A CLO analyst at JPMorgan, Rishad Ahluwalia, is predicting that the new issuance in Europe this year will be in the €3 to €4 billion range. He goes on to say that "it now looks like new sources of financing are starting to be found." This is what is taking place in the United States -- and now is moving to other places in the world. High-profile financial institutions -- in this case, Lloyds Bank with Intermediate Capital Group, a "shadow" financial organization -- are providing sub-investment grade loans to another financial institutions to create an instrument that will be sold throughout the world.
This is the way the world is moving now. The Federal Reserve, the European Central Bank, and the Bank of England are underwriting the resurgence of the "shadow" banking. Whereas, at least in the United States, the banking sector component of the financial industry and the "shadow" banking part of the financial industry are approximately of the same asset size, I see the future tilting toward "shadow" banking.
Financial innovation came of age in the latter part of the 20th century as governments and central banks created an almost continuous environment of credit inflation. Credit inflation is back again and is stirring up all the old components of earlier period of financial innovation. I can hardly wait to see what new financial innovation will take place over the next decade or so. But, financial innovations do not just stay "on shore." Recently, the IMF has reported of the flow of funds from the western world that has shown up in Asia. "Asset prices in many parts of Asia have risen rapidly over the past few years, thanks to ultra-loose monetary policy in developed economies and strong domestic growth."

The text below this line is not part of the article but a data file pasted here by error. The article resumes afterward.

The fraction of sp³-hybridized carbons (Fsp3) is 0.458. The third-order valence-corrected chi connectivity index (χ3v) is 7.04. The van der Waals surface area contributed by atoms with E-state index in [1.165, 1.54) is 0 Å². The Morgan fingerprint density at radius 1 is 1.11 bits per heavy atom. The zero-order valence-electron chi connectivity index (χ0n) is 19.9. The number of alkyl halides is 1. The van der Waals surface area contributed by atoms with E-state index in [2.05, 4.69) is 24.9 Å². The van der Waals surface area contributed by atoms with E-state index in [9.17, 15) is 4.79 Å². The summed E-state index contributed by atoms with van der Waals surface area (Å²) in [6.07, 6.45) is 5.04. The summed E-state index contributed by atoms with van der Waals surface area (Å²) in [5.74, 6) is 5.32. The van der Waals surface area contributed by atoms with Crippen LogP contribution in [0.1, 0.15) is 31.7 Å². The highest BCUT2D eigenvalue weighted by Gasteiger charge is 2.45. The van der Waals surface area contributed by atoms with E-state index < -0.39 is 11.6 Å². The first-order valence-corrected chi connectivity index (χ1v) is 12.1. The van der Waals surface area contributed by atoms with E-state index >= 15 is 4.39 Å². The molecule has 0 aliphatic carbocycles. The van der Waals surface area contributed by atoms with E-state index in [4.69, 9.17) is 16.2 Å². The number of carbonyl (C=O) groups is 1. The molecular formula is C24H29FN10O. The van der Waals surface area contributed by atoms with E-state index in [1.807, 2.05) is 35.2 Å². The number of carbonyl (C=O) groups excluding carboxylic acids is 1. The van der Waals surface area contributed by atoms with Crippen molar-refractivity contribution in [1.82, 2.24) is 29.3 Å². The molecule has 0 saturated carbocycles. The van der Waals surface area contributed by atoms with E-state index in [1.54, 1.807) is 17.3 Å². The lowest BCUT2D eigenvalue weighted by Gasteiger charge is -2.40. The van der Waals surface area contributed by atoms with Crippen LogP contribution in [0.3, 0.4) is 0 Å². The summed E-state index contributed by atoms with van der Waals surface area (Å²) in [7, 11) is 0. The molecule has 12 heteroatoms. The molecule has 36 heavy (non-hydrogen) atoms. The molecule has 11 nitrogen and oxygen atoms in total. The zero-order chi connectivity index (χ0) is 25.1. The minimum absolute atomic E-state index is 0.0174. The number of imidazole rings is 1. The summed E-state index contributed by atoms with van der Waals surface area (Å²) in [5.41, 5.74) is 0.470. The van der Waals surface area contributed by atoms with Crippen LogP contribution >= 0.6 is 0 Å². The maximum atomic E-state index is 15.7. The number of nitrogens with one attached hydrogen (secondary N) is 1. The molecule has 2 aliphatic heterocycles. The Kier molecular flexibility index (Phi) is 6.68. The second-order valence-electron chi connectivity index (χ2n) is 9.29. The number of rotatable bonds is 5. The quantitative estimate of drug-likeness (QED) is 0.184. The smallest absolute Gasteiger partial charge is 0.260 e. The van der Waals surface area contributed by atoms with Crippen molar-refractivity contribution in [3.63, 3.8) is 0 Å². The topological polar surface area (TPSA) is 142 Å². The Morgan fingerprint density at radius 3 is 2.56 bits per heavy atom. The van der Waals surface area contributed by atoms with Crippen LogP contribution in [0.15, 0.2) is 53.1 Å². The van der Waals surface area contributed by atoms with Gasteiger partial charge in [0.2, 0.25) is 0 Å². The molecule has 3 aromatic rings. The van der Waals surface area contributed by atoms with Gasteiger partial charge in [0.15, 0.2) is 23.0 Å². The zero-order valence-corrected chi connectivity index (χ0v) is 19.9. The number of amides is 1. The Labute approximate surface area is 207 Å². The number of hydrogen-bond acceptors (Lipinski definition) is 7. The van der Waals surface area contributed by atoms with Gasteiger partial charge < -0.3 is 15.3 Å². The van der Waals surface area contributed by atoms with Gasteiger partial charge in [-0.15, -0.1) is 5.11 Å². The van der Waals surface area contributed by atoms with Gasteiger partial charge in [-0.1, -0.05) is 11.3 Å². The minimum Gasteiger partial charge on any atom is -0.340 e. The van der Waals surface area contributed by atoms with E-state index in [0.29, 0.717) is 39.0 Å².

Specific examples of how thee fund flows have impacted Asian markets include the following:
Hong Kong property prices have more than doubled in the past four years alone, returning to the peaks of the late 1990s, while portfolio investors have looked to the consumer-driven economies in the Association of Southeast Asian Nations.
Stock prices in southeast Asia have repeatedly hit all-time highs, while currencies such as the Philippines peso and the Thai baht have risen sharply against the U.S. dollar. Borrowing costs for both companies and governments across the region have also been grinding ever lower as debt issuance has ballooned.
The money the central banks have created is going somewhere, not necessarily where the officials of these institutions have wanted them to go. "Shadow" banking is playing a big part here. You can rest assured, however, that these flows -- both into innovative financial instruments and the rest of the world -- will not stop. They are a very clear result of the financial environment created by the Federal Reserve -- and others.
My suggestion here is to watch what is going on in "shadow" banking. This is where a lot of the action will be in future years. "Shadow" banking is once again gaining momentum as the quantitative easing of the central banks continue. Its growth rate will exceed that taking place in the "regulated" financial institutions over the next decade. Therein lie some interesting investment opportunities.